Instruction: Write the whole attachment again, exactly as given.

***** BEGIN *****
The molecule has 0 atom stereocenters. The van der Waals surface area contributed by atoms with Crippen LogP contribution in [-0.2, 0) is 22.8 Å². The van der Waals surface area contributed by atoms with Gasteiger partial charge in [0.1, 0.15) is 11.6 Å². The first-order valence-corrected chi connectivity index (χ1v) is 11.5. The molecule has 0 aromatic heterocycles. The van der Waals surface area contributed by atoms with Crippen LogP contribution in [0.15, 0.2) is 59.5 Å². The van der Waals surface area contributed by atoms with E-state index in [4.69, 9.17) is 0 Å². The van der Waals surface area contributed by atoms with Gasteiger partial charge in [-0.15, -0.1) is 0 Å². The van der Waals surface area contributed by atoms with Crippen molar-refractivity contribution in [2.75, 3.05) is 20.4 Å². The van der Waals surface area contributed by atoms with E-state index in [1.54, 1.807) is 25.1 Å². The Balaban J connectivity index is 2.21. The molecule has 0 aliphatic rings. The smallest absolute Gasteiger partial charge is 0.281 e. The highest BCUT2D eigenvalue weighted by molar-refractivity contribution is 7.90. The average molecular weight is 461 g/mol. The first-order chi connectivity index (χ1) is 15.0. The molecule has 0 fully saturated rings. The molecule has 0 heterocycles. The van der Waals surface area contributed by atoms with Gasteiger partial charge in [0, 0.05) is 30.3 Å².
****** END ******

The molecule has 0 atom stereocenters. The van der Waals surface area contributed by atoms with Crippen LogP contribution in [-0.2, 0) is 22.8 Å². The van der Waals surface area contributed by atoms with Gasteiger partial charge in [0.1, 0.15) is 11.6 Å². The first-order valence-corrected chi connectivity index (χ1v) is 11.5. The molecule has 0 aromatic heterocycles. The van der Waals surface area contributed by atoms with Crippen LogP contribution in [0.15, 0.2) is 59.5 Å². The van der Waals surface area contributed by atoms with E-state index in [4.69, 9.17) is 0 Å². The van der Waals surface area contributed by atoms with Gasteiger partial charge in [-0.15, -0.1) is 0 Å². The van der Waals surface area contributed by atoms with Crippen molar-refractivity contribution in [2.75, 3.05) is 20.4 Å². The van der Waals surface area contributed by atoms with E-state index in [1.54, 1.807) is 25.1 Å². The Balaban J connectivity index is 2.21. The molecule has 0 aliphatic rings. The smallest absolute Gasteiger partial charge is 0.281 e. The highest BCUT2D eigenvalue weighted by molar-refractivity contribution is 7.90. The average molecular weight is 461 g/mol. The first-order chi connectivity index (χ1) is 15.0. The molecule has 0 fully saturated rings. The molecule has 0 heterocycles. The van der Waals surface area contributed by atoms with Gasteiger partial charge in [0, 0.05) is 30.3 Å².